While at Georgetown, Wiseman became involved in politics and worked on Walter Mondale’s presidential campaign. She decided to go to law school as it combined her interests in politics and the law, convinced at the time she would become a First Amendment lawyer. Long interested in entertainment and having done theatre in high school and college, Wiseman decided “not to defend the New York Times, but go to Hollywood and defend artists’ right to say what they wanted to say.” After graduating from NYU law school, she joined the entertainment department of one of the largest law firms in L.A. A natural negotiator, Wiseman was able to bring together her business expertise and knowledge of entertainment and law and make complicated deals happen throughout her career. She did, however, take a brief hiatus from her entertainment career to work for the City of Los Angeles as Assistant Deputy of Economic Development under Mayor Dick Riordan, where she served as liaison for the TV industry.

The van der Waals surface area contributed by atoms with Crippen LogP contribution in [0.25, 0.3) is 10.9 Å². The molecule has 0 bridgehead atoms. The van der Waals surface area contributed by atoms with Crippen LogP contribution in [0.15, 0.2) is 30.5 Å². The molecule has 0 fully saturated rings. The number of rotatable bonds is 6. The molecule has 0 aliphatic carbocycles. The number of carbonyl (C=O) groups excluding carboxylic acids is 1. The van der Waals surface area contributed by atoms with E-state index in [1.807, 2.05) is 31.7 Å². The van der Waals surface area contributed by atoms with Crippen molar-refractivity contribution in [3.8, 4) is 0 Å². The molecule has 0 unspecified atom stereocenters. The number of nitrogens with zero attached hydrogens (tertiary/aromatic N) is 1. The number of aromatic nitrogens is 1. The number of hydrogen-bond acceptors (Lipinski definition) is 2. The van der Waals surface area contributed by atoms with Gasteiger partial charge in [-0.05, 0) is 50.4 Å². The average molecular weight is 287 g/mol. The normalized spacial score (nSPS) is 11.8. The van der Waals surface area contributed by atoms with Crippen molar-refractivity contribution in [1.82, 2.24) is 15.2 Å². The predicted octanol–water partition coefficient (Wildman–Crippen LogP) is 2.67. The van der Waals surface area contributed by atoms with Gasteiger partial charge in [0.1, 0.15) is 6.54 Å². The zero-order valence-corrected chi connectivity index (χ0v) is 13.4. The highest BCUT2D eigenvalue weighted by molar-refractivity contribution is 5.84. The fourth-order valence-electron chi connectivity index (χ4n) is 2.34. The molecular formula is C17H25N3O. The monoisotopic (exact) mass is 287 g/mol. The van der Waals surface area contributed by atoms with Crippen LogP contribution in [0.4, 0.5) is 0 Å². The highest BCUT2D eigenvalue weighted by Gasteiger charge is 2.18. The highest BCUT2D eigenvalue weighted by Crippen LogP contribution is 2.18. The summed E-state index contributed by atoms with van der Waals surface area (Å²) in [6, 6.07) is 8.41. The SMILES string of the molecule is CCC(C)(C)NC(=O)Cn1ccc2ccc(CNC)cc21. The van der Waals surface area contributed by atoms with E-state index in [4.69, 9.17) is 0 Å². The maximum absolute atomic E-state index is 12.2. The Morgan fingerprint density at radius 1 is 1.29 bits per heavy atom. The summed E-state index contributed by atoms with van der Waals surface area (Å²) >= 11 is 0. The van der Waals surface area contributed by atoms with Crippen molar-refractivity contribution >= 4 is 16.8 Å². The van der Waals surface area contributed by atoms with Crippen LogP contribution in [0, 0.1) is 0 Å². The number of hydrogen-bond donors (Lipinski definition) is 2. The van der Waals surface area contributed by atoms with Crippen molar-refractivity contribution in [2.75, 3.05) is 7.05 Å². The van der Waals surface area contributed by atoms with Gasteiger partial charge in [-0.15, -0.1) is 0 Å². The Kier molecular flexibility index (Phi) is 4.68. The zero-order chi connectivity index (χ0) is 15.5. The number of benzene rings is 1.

Raposo grew up in a household that valued a creative background; her father Joe Raposo was the musical director and co-creator of “Sesame Street” and her mother Pat Collins was a TV news veteran. She talked about the fact that her parents worked all week long, so weekends were reserved for enjoying films together. That is where she learned film appreciation and was exposed to many great films. She knew her career path would lead to the entertainment industry when she walked through Healy gates, but thought a broad-based education at Georgetown was more valuable than studying film specifically. Raposo, a Literature and American Government major, sought out internships during college to reflect her career interests. She interned at PMK PR, Miramax and Conan O’Brien. She reminisced about her early days as an intern running through the streets of New York, delivering costumes and running all sorts of errands.